Sometimes the strain of parenting really gets to me. Sometimes I am not personally balanced enough on my own little teeter-totter, that when the boys throw me a curve ball, I fall off in the attempt to catch it.
I’ve been doing a lot of work in establishing a crisis nursery for the Pittsburgh area. Although a respite for any parent, it started as a child abuse prevention model. Put the young children in a crisis nursery for a few hours or a few days to keep them safe while the parent or caregiver takes a break and attends to an emergency or pressing situation.
This work is built on the premise that our young children are very vulnerable to stress under the age of 5 at the same time that their brains are developing at lightning speed. If they are exposed to “adverse childhood experiences,” their brains, genetic structure, and immune system can be altered for life. Yes – brains, genes, health…changed for life. This is some serious stuff!
So, these adverse childhood experiences are called ACE, because no one likes to say a mouthful of words. In the research, an ACE score was based on an experience of physical abuse, sexual abuse, exposure to domestic violence, having an incarcerated parent, living with a parent with mental health issues or substance abuse problems. The higher the ACE score, the harder the childhood, the worse the person’s health in adult life.
I spoke with a friend about this research recently. Her whole career is focused on this area and in helping people think about ACE and how we care for children and adults who have been traumatized by events in their life.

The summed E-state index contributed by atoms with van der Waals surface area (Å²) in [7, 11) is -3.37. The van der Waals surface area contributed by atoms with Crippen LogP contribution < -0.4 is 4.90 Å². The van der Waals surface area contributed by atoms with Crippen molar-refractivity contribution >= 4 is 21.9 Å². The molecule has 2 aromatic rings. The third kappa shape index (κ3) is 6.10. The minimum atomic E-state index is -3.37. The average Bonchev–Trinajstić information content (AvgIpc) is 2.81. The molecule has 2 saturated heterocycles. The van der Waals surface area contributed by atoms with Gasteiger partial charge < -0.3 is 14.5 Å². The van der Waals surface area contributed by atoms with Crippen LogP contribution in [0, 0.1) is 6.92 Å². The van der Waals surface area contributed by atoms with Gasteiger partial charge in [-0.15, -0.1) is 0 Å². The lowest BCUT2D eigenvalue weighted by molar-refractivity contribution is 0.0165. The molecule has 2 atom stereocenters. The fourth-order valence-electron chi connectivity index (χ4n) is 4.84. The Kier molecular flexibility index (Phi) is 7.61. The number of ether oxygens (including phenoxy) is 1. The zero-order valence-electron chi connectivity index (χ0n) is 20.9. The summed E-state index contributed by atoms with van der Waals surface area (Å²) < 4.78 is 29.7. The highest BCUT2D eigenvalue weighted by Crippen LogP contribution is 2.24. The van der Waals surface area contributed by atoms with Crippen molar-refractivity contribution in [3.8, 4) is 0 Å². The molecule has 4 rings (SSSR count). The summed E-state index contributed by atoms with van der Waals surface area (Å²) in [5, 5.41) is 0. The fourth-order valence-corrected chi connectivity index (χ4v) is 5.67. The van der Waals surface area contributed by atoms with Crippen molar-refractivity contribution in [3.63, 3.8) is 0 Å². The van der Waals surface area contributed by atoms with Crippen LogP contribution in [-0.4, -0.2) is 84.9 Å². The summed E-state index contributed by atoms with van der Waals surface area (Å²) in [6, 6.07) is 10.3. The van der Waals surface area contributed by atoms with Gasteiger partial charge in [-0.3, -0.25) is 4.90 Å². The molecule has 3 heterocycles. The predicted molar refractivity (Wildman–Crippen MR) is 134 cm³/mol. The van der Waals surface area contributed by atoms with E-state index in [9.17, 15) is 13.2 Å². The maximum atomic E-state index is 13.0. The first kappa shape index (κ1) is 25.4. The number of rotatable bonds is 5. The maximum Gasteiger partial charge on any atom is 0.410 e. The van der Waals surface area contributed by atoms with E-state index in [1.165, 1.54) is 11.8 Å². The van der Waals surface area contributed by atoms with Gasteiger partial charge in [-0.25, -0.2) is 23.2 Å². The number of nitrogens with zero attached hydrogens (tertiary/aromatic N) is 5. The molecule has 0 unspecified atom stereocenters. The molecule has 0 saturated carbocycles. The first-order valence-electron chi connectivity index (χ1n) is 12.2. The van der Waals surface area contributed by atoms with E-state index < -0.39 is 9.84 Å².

Naturally, as she is a mother of a boy….we also shared a lot of stories about the joys and stresses of parenting boys. I told her that when Super Tall Guy was around 2 or 3, we were reading a “feelings” book together that had wonderful illustrations of a range of emotions and the word identifying them on the page. He was silent as we turned pages….until the drawing of a red head with exploding swirls and dark eyes and jolting lightning bolts….and he said “Mommy” … right there at the page labeled “Angry.”
I paused. That moment is imprinted on my mind. Sometimes, for my developing boys….“I am your ACE.” I am a stressful experience. I am a scary moment. I don’t want to be that. I don’t want to be the model of an angry face, even if sometimes my head is red and there are lightning bolts jutting out at all angles. (I’m not trying to downplay the seriousness of these ACE “experiences,” just reflecting on how powerful emotions can be and a parent’s potential role).
I once took a mini-video of Mr. Ornery when he was having a huge fit of tears and anger. I played it back for him to let him see what it looks like as he yells and flails and stomps and wails. It’s probably the case that I should actually take a “selfie” of my own face sometimes when I’m in a “mood” with the boys….when I’m frustrated at having told them for the umpteenth (I now understand that that word refers to parental infinity) time to not stand on the piano to climb up and hoist yourself over the staircase railing…. when I’m reminding them to aim in the bathroom…. when I’m shaking my head and saying “really? Really? You just hit him for what?!?”
It’s quite possible that my selfie might make me reconsider my outburst. It might help me step back and count to ten. It might encourage me to put myself in my own room for a time-out break and some deep breaths. It might be just what I need to remind myself that I actually never want to be an ACE for my children and will do absolutely everything in my power to protect them from a single Adverse Childhood Experience.
Wrapping them in the “protective relationship” of unconditional love, body-slamming them with praise, encouraging their expressions of independence and individuality….these….these are the experiences I must provide. For I am your Absolutely Cherishing Each – ACE!